SPE 38653 A Procedure to Integrate Well Test Data, Reservoir Performance History and 4-D Seismic Information into a Reservoir

Description
Jorge L. Landa, SPE, and Roland N. Horne, SPE, Stanford University

Copyright 1997, Society of Petroleum Engineers, Inc. This paper was prepared for presentation at the 1997 SPE Annual Technical Conference and Exhibition held in San Antonio, Texas, 5–8 October 1997. This paper was selected for presentation by an SPE Program Committee following review of information contained in an abstract submitted by the author(s). Contents of the paper, as presented, have not been reviewed by the Society of Petroleum Engineers and are subject to correction by the author(s). The material, as presented, does not necessarily reflect any position of the Society of Petroleum Engineers, its officers, or members. Papers presented at SPE meetings are subject to publication review by Editorial Committees of the Society of Petroleum Engineers. Electronic reproduction, distribution, or storage of any part of this paper for commercial purposes without the written consent of the Society of Petroleum Engineers is prohibited. Permission to reproduce in print is restricted to an abstract of not more than 300 words; illustrations may not be copied. The abstract must contain conspicuous acknowledgment of where and by whom the paper was presented. Write Librarian, SPE, P.O. Box 833836, Richardson, TX 75083-3836, U.S.A., fax 01-972-952-9435.

becomes useful and enhances the value of the data set as a whole. Introduction Devising the optimal strategy for the development of an oil or gas reservoir is an important and difficult task. Many mathematical techniques for optimization can be used to deal with problems in engineering and economics systems. These techniques assume that we have a fairly complete understanding of the problem and also that we can construct a mathematical model that predicts the system’s performance accurately in time under different scenarios; this is not a serious concern in most engineering problems since the parameters that define the system may not be very difficult to obtain by direct measurement. Unfortunately this is not the case in reservoir engineering, where the system, that is the oilgas reservoir, is physically inaccessible many thousands of feet underground. Thus, any serious attempt at optimization of reservoir development first requires the determination of the parameters of the reservoir and the only way to obtain them is through indirect measurement. The process of inferring the parameters from the indirect measurements is an inverse or parameter estimation problem. Such is the focus of this work. Permeability and porosity are the parameters that have the largest influence in determining the performance of the reservoir, and thus, this work addresses the problem of estimating permeability and porosity from a variety of measurements that are only indirectly related to them. Estimating permeability and porosity is difficult for the following reasons: • • • • • Permeability and porosity have spatial variability. There are very few sampling locations (wells) compared to the areal extent of the reservoir. Information (data) is scarce. Measurements are obtained with different technologies. The mathematical model of the reservoir is very complex, usually consisting of a numerical reservoir simulation.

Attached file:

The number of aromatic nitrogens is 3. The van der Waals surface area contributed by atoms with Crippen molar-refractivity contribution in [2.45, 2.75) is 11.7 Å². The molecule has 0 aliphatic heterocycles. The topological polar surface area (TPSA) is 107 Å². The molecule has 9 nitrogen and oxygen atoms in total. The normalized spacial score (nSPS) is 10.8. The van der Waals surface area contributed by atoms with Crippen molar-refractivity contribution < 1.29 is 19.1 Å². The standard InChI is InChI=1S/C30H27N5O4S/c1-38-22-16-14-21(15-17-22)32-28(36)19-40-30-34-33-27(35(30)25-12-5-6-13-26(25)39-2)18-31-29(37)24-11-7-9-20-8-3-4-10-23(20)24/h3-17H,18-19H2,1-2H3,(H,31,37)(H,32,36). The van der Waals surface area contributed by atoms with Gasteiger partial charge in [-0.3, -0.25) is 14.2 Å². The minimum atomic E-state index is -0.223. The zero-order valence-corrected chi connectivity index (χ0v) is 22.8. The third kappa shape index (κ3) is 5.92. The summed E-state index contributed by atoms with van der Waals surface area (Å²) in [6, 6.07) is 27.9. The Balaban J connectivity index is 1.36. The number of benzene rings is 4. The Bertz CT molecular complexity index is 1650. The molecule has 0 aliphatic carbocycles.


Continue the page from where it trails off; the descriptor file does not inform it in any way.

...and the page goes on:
Abstract This paper deals with the problem of estimating the distributions of permeability and porosity in heterogeneous and multiphase petroleum reservoirs by matching the dynamic behavior. The dynamic data is in the form of field measurements from well testing, production history, interpreted 4-D seismic information, and other data such as correlations between permeability and porosity, geostatistics in the form of a variogram model and the inference of large scale geological structure. The issue was posed as an inverse problem and solved by using nonlinear parameter estimation. The procedure developed here is capable of processing all the information simultaneously and this results in a fast and efficient method. The procedure is also able to determine the uncertainty associated with the estimated permeability and porosity fields. Examples of different parameter types that may be estimated by this approach include: (a) individual block permeabilities and porosities; (b) geological objects such as channels and faults; (c) pilot points that form the basis of a kriged distribution; and (d) seismic attenuation values from 3D seismic images. An important conclusion of this work is that the value of each piece of information does not reside in its isolated use but in the value it adds to integrated analysis of the complete set of information. Thus data that traditionally was considered to be of low information content for reservoir characterization